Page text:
Over the years I have experimented with various products in an attempt to permanently repair cracks in ceilings. Today I share with you my secrets on “How To Repair Cracks In Ceilings” permanently.

Why Does My Ceiling Have Cracks?

There are several reasons why your ceiling may be cracking.

1) The wooden ceiling joists that plasterboard are attached to expand and contract. This movement causes cracks mostly at the location of the plasterboard joints.

2) New homes are plagued with shrinkage cracks due to the wood used in construction shrinking causing settlement cracks. Cracks in newly built houses can appear not only on the ceilings but walls to. Every house will go through a settlement phase, after a few years, the cracks once repaired should not reappear.

3) Poor construction, in most cases plasterboard sheets are secured to the ceiling joists using cheap clout nails. Unfortunately nails are not as effective at limiting the amount of movement (expansion, contraction) as Plasterboard Screws.

There are nails available called, Passivated Clout Nails which have threaded rings around the shaft. These type of nails have a similar effect to screws, increasing holding power.

How To Repair Cracks In Ceilings

The first step to successfully repairing a ceiling crack is to understand that filler alone will only temporarily repair, disguise the crack. If the crack has appeared due to movement, then it will reappear.

How then do you permanently fix cracks in ceilings? The answer, Toupret Fibacryl Flexible Repair Filler. Using a filler that naturally moves with the ceiling is the key.

Below I have detailed the steps on how to repair cracks in ceilings.

Step 1

Use either a Stanley Knife or a Painters Multi Tool to open the crack. I realise that it may seem absurd to purposely make the crack worse, but without enough width and depth, the flexible filler has nothing to adhere to. When opening the crack try to create a V, wider at the surface and narrow at the deepest point.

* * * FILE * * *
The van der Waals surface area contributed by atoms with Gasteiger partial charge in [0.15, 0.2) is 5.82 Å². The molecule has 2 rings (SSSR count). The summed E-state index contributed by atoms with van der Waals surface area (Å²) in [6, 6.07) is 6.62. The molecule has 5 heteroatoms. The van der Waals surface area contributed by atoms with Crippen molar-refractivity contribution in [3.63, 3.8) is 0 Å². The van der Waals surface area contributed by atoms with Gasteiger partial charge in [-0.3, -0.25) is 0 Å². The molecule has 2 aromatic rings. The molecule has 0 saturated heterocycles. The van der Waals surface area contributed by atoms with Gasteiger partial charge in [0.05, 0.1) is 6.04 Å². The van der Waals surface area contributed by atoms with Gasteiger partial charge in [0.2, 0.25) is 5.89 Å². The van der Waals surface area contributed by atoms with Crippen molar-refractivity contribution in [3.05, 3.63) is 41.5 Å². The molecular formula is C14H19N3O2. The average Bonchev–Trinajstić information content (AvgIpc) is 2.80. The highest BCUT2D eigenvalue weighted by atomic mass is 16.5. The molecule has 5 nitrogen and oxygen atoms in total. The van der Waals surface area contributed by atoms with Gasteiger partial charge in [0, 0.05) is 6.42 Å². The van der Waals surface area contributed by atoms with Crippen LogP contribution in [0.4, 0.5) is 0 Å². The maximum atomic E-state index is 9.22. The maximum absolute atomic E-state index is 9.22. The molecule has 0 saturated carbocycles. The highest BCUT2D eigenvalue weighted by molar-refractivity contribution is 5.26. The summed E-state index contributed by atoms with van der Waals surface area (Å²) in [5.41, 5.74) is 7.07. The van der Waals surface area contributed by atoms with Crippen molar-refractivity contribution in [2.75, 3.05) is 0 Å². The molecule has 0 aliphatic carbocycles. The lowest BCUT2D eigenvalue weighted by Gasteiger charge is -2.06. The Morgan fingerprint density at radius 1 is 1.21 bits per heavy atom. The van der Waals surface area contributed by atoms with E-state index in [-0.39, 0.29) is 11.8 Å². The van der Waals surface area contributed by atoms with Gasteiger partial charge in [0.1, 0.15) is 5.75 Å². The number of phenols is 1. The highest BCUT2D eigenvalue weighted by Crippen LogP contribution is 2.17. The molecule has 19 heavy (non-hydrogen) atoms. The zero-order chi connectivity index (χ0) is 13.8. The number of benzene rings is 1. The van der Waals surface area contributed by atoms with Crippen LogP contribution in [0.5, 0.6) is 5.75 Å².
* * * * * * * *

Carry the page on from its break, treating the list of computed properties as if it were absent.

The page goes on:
bahco stanley and purdy multi tool

Step 2

Take your Toupret Fibacryl Cartridge and using your stanley knife cut a 45 degree angle at the nozzle. Next insert the cartridge into a Painters Caulking Gun and squeeze the filler into the crack.

Step 3

Using a damp cloth dampen your finger and run it over the fibacryl pushing it into the crack. Leave enough room 1-2 mm for the final step (skimming).

NOTE : Wait 30 mins – 1 hour before moving onto step 4

Step 4

Take your Toupret Interior Filler and Flexible Mixing Bowl and mix up some interior filler. Using a Flex Filling Knife skim over the crack and wait until dry. Mix up more toupret filler and skim the crack again, wait until dry and move onto the last step.

I find it beneficial to work with a 6 Inch Flex Knife and 3 Inch Flex Knife. Once the filler is mixed, transfer onto the larger flex knife and use the smaller 3 inch one to work with.

After you have filled the remaining 1-2mm with toupret interior filler, remember to run your flex knife over the crack to remove any excess filler. This means that when you come to your second fill, you do not need to sand the area.

toupret filler, flexible mixing bowl, flex knife

Step 5

Sand the filler using 120 Grade Sandpaper attached to a Hand Sander until the filler is flush with the surface. The ceiling is now ready for painting, you do not need to prime or mist coat toupret interior filler as it does not flash.

how to repair cracks in ceilings

Toupret Fibacryl can be used on (Gypsum plaster, Plasterboards, Painted or Unpainted surfaces, Concrete, Cement, Breeze blocks, Bricks, Stones, Primed woods, Mortar).

Available in 350ml cartridges, 1kg, 5kg tubs, further information can be found on the product data sheet below.

Fibacryl Flexible Filler Alternative

I should mention that there is another product that can be used to fix cracks in ceiling. CT1 Multi Purpose Sealant Adhesive, bonds to: (metals, glass, wood, plasterboard, brick), does not shrink, can be painted and is also flexible.

What I love about CT1 is that it can be used for a variety of applications interior and exterior, I have used it for 1) Filling large gaps between skirting boards and walls prior to painting 2) Fixing architrave and skirting to walls 3) Repairing cracks in ceilings 4) Waterproofing PVC window frames.